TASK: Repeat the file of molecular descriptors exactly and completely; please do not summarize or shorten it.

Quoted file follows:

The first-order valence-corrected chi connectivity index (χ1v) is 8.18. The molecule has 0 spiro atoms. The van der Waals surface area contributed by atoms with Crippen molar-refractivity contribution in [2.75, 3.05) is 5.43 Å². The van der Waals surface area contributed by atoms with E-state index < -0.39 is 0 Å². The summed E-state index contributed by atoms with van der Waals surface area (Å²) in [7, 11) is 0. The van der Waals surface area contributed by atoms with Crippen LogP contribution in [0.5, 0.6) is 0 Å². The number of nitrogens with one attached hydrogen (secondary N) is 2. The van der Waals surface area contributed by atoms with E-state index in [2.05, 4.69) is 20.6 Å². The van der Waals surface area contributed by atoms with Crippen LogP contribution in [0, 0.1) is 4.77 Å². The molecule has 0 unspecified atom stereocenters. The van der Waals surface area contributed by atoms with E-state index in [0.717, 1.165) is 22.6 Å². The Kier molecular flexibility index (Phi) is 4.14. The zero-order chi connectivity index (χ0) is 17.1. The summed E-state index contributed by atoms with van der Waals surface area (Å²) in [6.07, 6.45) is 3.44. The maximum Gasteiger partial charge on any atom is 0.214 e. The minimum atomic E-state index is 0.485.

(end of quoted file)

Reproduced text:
The first-order valence-corrected chi connectivity index (χ1v) is 8.18. The molecule has 0 spiro atoms. The van der Waals surface area contributed by atoms with Crippen molar-refractivity contribution in [2.75, 3.05) is 5.43 Å². The van der Waals surface area contributed by atoms with E-state index < -0.39 is 0 Å². The summed E-state index contributed by atoms with van der Waals surface area (Å²) in [7, 11) is 0. The van der Waals surface area contributed by atoms with Crippen LogP contribution in [0.5, 0.6) is 0 Å². The number of nitrogens with one attached hydrogen (secondary N) is 2. The van der Waals surface area contributed by atoms with E-state index in [2.05, 4.69) is 20.6 Å². The van der Waals surface area contributed by atoms with Crippen LogP contribution in [0, 0.1) is 4.77 Å². The molecule has 0 unspecified atom stereocenters. The van der Waals surface area contributed by atoms with E-state index in [0.717, 1.165) is 22.6 Å². The Kier molecular flexibility index (Phi) is 4.14. The zero-order chi connectivity index (χ0) is 17.1. The summed E-state index contributed by atoms with van der Waals surface area (Å²) in [6.07, 6.45) is 3.44. The maximum Gasteiger partial charge on any atom is 0.214 e. The minimum atomic E-state index is 0.485.